Again, the post on homonyms should come in handy here. For the most part, “affect” is a verb and “effect” is a noun. (There are exceptions, but these usages are more obscure and unlikely to occur in everyday communication.) One way of trying to remember the difference between “affect” and “effect” is that “Affect” is an Action while “Effect” is a rEsult.
I used to work for an Editor In Chief whose main bugaboo was the word “utilize.” I’ve adopted her pet peeve, I suppose. But it really is worth noting that bigger words do not make you sound smarter. They make you sound pretentious.
Shift in tone (e.g. formal to informal, promotional to academic):
It’s okay to use “I.” It’s okay to use contractions. And it’s okay to address your reader directly. In certain contexts. Everything you write should be understood to have an audience. And you need to keep that audience in mind as you write. What sort of writing will they expect? What sort of writing will get you penalized, dismissed, or otherwise not paid attention to? Figure out what your reader wants and stick to that voice.
Sentence over four lines long:
Maybe a long sentence isn’t technically a run-on. Maybe it’s grammatically correct. But that doesn’t mean it isn’t taxing on your reader’s patience. Remember, you’re not writing for mind-readers. They don’t have your innovative conclusion or thought process to guide them through your sentence—they’re in suspense over the course of your entire long sentence, waiting to figure out where you’re going. And if you frustrate your readers too much, they’ll just give up.
No thesis/topic sentence:
Don’t make your reader wonder “so what?”
“Whom” and “who” confused:
Here’s a handy (and funny) guide on how to use “whom” and “who” correctly. Generally, you should stick to the more-common “who.” It’s better to be forgiven for making a common grammatical mistake than to get caught over-correcting. As with “utilize,” this bingo slot reveals my bias against pretentiousness. Good writing is unpretentious
This mistake can be hilarious. Avoid this problem by placing the modifying word as close to the word it modifies as possible. If it’s a struggle for you to do this, try rephrasing your sentence. The sentence is probably unwieldy anyway.
Discussing literature in past tense:
The literary present tense is important. It’s a linguistic acknowledgement of the everlasting importance of literature.
“Your” and “you’re” confused:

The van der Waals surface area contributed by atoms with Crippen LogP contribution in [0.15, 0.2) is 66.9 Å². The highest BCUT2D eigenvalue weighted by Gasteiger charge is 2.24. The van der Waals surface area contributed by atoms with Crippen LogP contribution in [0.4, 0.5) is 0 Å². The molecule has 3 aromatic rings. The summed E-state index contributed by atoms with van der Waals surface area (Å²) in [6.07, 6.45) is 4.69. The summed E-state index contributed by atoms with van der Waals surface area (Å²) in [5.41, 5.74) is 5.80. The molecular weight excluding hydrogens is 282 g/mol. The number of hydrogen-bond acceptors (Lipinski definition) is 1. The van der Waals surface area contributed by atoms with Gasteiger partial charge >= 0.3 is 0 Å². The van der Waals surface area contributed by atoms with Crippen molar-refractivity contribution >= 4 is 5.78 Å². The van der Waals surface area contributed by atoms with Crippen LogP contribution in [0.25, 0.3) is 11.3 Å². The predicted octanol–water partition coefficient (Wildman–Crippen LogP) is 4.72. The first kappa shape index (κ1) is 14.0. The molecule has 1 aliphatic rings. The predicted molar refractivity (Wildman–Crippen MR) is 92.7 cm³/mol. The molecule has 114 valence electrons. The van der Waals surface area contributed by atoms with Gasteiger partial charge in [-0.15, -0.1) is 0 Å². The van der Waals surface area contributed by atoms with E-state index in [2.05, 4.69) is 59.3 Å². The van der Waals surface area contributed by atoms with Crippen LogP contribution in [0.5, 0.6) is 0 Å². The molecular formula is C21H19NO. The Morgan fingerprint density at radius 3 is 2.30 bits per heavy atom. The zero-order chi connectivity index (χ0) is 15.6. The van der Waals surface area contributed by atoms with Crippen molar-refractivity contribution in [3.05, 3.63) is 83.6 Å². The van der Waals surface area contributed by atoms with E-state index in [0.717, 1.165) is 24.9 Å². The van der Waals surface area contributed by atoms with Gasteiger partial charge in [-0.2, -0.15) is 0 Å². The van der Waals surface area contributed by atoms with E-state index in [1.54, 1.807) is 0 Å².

Sometimes being a fast typist means you’re your own worst enemy. Double-check for homonym confusion.
Don’t use a comma when you ought to be using a period. If you must keep the multiple ideas of your multiple sentences in one unit, use a semicolon.
“Its” and “it’s” confused:
This one can be confusing because apostrophes are used to indicate possession and to represent letters that have been omitted in a contraction. But how do we distinguish between the possessive of “it” and the contraction of “it is” (or “it has”)? Honestly, the choice between which meaning would get the apostrophe must have been arbitrary at some point. But the rule is that “its” means “belonging to it” while “it’s” means “it is” or “it has.” Remember that your apostrophe is filling in for missing letters.
Inconsistent use of Oxford comma:
Also known as a serial comma, the Oxford comma is one of my favorite pieces of punctuation. (Not just because I’m a bit of an anglophile. And the song by Vampire Weekend is catchy.) The final comma in a series is often a helpful signal to a reader that the final two items in that series are separate rather than a unit. It also helps avoid confusion about whether the first item in a three-item list is meant to be included in that series. But there are also instances where an Oxford comma decreases clarity. There are arguments for and against its usage, so the important thing to know is what the Oxford comma is and what your readers will prefer. (AP style, for instance, dictates the omission of the Oxford comma. So if you’re a journalist, learn to leave it out.)
Yes, your reader probably knows what you mean by “pathetic fallacy” if you’re writing a literary essay. But you should demonstrate that you understand the term, and use the opportunity of defining your jargon to define your terms in the most useful way for your particular context. Defining your jargon also gives your writing a wider audience.
Switching tense within a sentence:
This can be difficult to do sometimes, particularly when discussing literature. But it’s important to make your sentences conform to a logical temporal framework.
No evidence for claim:
Don’t make it easy for your readers to dismiss your argument based on lack of evidence. Sure, they can disagree with you. (In fact, it’s a sign of a good paper when there’s potential for meaningful disagreement.) But they should disagree with the way you interpret the information, not the fact of that information existing at all.
It’s just… bad:
There is a certain art to writing. It takes practice. Don’t stop at your first draft. Or your second. Keep your audience in mind, and try to write in a way that your readers will appreciate.
Or just keep playing Bad Writing Bingo!